Report a known pest or a plant or animal that you suspect may be acting invasively.
Have you seen Red Palm Weevil (Rhynchophorus ferrugineus)?
Hawaii Early Detection Network Priority Pest for all islands in Hawaii
The larvae of the red palm weevil are 2 inches long.
An adult red palm weevil.
Red palm weevil damage on a Phoenix canariensis palm. Note the weevil-damaged fronds with broken stems and incomplete leaflets at the crown of the tree. Images: (left, center) Luigi Barraco; (right) Antonio Lambe
The Red Palm Weevil (RPW) has not been detected in Hawaii. The RPW are relatively large beetles, averaging 1.5 inches in length. They vary in color from red to reddish-brown. The larvae are pale yellow legless grubs with brown heads which can reach 2 inches in length.
Impacts: Red Palm Weevils attack many species of palms including coconut, sago, and date palms. It is considered the most destructive pest of the date palm in the world. Larvae and adults will feed on an individual palm until it is completely dead, at which point adults will fly on in search of a new food source. Adult weevils deposit eggs in the palm sheath and the larvae develop in the crown area of the palm first. Dieback will be noticed in the apical region (topmost growing area) of the palm first. Frass, or fine powdery beetle droppings, will become evident at the base newly emerging fronds. Eventually, the larvae make tunnels in the main trunk of the palm. A thick brown fluid may seep out of the trunk from the tunnels and an infestation may not be noticed until the palm looses all of its fronds and the trunk is rotten.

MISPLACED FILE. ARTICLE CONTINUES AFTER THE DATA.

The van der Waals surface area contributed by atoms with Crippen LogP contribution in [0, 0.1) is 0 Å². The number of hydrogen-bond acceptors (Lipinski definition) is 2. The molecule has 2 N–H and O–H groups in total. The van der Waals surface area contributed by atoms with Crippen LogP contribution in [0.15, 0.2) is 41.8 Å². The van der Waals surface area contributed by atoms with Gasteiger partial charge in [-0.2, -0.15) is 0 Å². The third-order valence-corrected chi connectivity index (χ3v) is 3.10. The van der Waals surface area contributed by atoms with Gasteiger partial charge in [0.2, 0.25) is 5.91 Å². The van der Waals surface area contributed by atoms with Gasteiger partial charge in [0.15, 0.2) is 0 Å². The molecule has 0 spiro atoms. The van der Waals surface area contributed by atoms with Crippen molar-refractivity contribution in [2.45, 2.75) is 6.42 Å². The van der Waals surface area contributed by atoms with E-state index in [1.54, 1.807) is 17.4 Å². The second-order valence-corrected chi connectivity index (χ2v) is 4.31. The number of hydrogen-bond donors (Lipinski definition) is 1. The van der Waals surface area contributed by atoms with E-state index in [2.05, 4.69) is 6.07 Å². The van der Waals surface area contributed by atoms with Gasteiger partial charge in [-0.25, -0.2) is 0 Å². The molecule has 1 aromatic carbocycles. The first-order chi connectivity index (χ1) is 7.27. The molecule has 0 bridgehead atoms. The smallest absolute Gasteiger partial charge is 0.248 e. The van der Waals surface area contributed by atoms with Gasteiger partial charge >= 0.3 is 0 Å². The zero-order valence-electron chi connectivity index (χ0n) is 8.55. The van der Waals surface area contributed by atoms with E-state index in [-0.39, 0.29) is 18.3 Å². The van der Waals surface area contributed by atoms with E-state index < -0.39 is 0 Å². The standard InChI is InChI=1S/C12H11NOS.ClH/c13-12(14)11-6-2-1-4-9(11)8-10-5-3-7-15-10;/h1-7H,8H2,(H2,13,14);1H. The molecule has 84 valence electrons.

Dispersal Mechanism: In August of 2010, arborists were removing a large Canary Island date palm that was dying from a property in Laguna Beach, California when they discovered that the palm was infested with adult weevils and their larvae which were later confirmed to be the Red Palm Weevil. This was the first report of the RPW in the United States. The RPW is native to Southeast Asia. Its main method of dispersal is thought to be through the transport of live palms in the nursery trade. Adult weevils are known to fly up to 900 yards at a time in search of a new host palm and can move over 4 miles in 3-5 days. If you see this weevil anywhere in Hawaii- let someone know! If you are in doubt, send a picture to the reporting page and we will help you identify it.
New Guinea sugarcane weevil (Rhabdoscelus obscurus):
The New Guinea sugarcane weevil is a pest of sugarcane, palms, and occasionally papayas that is present throughout Hawaii. The adult weevil grows to only 0.5 inches, which is smaller than the 1.5 inch long red palm weevil.
Funding and support for this project was made possible by the Hawai'i Invasive Species Council, the USDA Forest Service State and Private Forestry assistance, and University of Hawai'i-Pacific Cooperative Studies Unit.